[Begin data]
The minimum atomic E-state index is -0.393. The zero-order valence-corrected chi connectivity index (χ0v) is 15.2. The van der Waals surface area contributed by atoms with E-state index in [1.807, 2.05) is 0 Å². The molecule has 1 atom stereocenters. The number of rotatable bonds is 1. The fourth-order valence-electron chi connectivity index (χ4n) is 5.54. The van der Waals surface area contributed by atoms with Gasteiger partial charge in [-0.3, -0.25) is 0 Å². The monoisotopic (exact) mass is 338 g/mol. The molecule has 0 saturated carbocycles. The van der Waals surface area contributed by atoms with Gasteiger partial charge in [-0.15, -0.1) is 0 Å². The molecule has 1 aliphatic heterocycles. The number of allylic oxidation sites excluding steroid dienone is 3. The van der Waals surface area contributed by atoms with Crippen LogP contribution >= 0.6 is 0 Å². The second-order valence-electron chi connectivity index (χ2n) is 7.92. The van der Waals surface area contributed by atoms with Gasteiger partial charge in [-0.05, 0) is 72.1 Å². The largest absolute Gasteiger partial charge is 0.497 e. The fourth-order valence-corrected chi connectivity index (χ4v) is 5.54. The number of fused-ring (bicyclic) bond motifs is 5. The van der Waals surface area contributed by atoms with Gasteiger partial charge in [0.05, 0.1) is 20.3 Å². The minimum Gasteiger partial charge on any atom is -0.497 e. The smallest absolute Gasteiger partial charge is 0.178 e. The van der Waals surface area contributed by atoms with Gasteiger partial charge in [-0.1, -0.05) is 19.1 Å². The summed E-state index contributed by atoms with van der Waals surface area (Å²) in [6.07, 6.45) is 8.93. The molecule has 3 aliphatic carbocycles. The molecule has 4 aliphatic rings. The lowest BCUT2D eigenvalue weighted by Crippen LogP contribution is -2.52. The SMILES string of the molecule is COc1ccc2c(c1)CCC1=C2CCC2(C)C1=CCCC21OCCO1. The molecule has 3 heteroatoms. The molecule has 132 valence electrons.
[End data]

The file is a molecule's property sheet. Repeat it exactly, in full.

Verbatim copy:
The minimum atomic E-state index is -0.393. The zero-order valence-corrected chi connectivity index (χ0v) is 15.2. The van der Waals surface area contributed by atoms with E-state index in [1.807, 2.05) is 0 Å². The molecule has 1 atom stereocenters. The number of rotatable bonds is 1. The fourth-order valence-electron chi connectivity index (χ4n) is 5.54. The van der Waals surface area contributed by atoms with Gasteiger partial charge in [-0.3, -0.25) is 0 Å². The monoisotopic (exact) mass is 338 g/mol. The molecule has 0 saturated carbocycles. The van der Waals surface area contributed by atoms with Gasteiger partial charge in [-0.15, -0.1) is 0 Å². The molecule has 1 aliphatic heterocycles. The number of allylic oxidation sites excluding steroid dienone is 3. The van der Waals surface area contributed by atoms with Crippen LogP contribution >= 0.6 is 0 Å². The second-order valence-electron chi connectivity index (χ2n) is 7.92. The van der Waals surface area contributed by atoms with Gasteiger partial charge in [-0.05, 0) is 72.1 Å². The largest absolute Gasteiger partial charge is 0.497 e. The fourth-order valence-corrected chi connectivity index (χ4v) is 5.54. The number of fused-ring (bicyclic) bond motifs is 5. The van der Waals surface area contributed by atoms with Gasteiger partial charge in [0.05, 0.1) is 20.3 Å². The minimum Gasteiger partial charge on any atom is -0.497 e. The smallest absolute Gasteiger partial charge is 0.178 e. The van der Waals surface area contributed by atoms with Gasteiger partial charge in [-0.1, -0.05) is 19.1 Å². The summed E-state index contributed by atoms with van der Waals surface area (Å²) in [6.07, 6.45) is 8.93. The molecule has 3 aliphatic carbocycles. The molecule has 4 aliphatic rings. The lowest BCUT2D eigenvalue weighted by Crippen LogP contribution is -2.52. The SMILES string of the molecule is COc1ccc2c(c1)CCC1=C2CCC2(C)C1=CCCC21OCCO1. The molecule has 3 heteroatoms. The molecule has 132 valence electrons.